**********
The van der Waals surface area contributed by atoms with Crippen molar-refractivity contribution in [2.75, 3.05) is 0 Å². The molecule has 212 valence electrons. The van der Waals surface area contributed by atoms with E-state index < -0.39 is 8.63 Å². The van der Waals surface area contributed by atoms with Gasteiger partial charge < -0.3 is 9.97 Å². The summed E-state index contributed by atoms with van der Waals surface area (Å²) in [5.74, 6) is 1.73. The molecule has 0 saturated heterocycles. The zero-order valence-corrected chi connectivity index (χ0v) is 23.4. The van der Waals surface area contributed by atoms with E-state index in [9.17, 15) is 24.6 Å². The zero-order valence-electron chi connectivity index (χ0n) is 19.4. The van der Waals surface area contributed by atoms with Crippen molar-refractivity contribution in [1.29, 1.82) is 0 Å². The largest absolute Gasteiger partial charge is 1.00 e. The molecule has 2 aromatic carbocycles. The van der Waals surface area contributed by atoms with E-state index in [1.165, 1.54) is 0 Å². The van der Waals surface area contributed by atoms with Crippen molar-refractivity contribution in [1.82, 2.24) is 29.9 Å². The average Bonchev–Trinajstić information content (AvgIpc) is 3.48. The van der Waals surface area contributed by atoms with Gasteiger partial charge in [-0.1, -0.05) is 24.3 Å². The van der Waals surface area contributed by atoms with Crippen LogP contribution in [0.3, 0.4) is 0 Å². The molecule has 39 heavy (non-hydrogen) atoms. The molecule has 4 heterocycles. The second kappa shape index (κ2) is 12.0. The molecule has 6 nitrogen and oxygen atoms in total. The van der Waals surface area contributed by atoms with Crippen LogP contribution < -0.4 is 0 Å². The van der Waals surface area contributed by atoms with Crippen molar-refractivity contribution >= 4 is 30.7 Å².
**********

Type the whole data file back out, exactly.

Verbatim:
The van der Waals surface area contributed by atoms with Crippen molar-refractivity contribution in [2.75, 3.05) is 0 Å². The molecule has 212 valence electrons. The van der Waals surface area contributed by atoms with E-state index < -0.39 is 8.63 Å². The van der Waals surface area contributed by atoms with Gasteiger partial charge < -0.3 is 9.97 Å². The summed E-state index contributed by atoms with van der Waals surface area (Å²) in [5.74, 6) is 1.73. The molecule has 0 saturated heterocycles. The zero-order valence-corrected chi connectivity index (χ0v) is 23.4. The van der Waals surface area contributed by atoms with E-state index in [9.17, 15) is 24.6 Å². The zero-order valence-electron chi connectivity index (χ0n) is 19.4. The van der Waals surface area contributed by atoms with Crippen molar-refractivity contribution in [1.29, 1.82) is 0 Å². The largest absolute Gasteiger partial charge is 1.00 e. The molecule has 2 aromatic carbocycles. The van der Waals surface area contributed by atoms with E-state index in [1.165, 1.54) is 0 Å². The van der Waals surface area contributed by atoms with Crippen molar-refractivity contribution in [1.82, 2.24) is 29.9 Å². The average Bonchev–Trinajstić information content (AvgIpc) is 3.48. The van der Waals surface area contributed by atoms with Gasteiger partial charge in [-0.1, -0.05) is 24.3 Å². The van der Waals surface area contributed by atoms with Crippen LogP contribution in [0.3, 0.4) is 0 Å². The molecule has 39 heavy (non-hydrogen) atoms. The molecule has 4 heterocycles. The second kappa shape index (κ2) is 12.0. The molecule has 6 nitrogen and oxygen atoms in total. The van der Waals surface area contributed by atoms with Crippen LogP contribution < -0.4 is 0 Å². The van der Waals surface area contributed by atoms with Crippen molar-refractivity contribution >= 4 is 30.7 Å².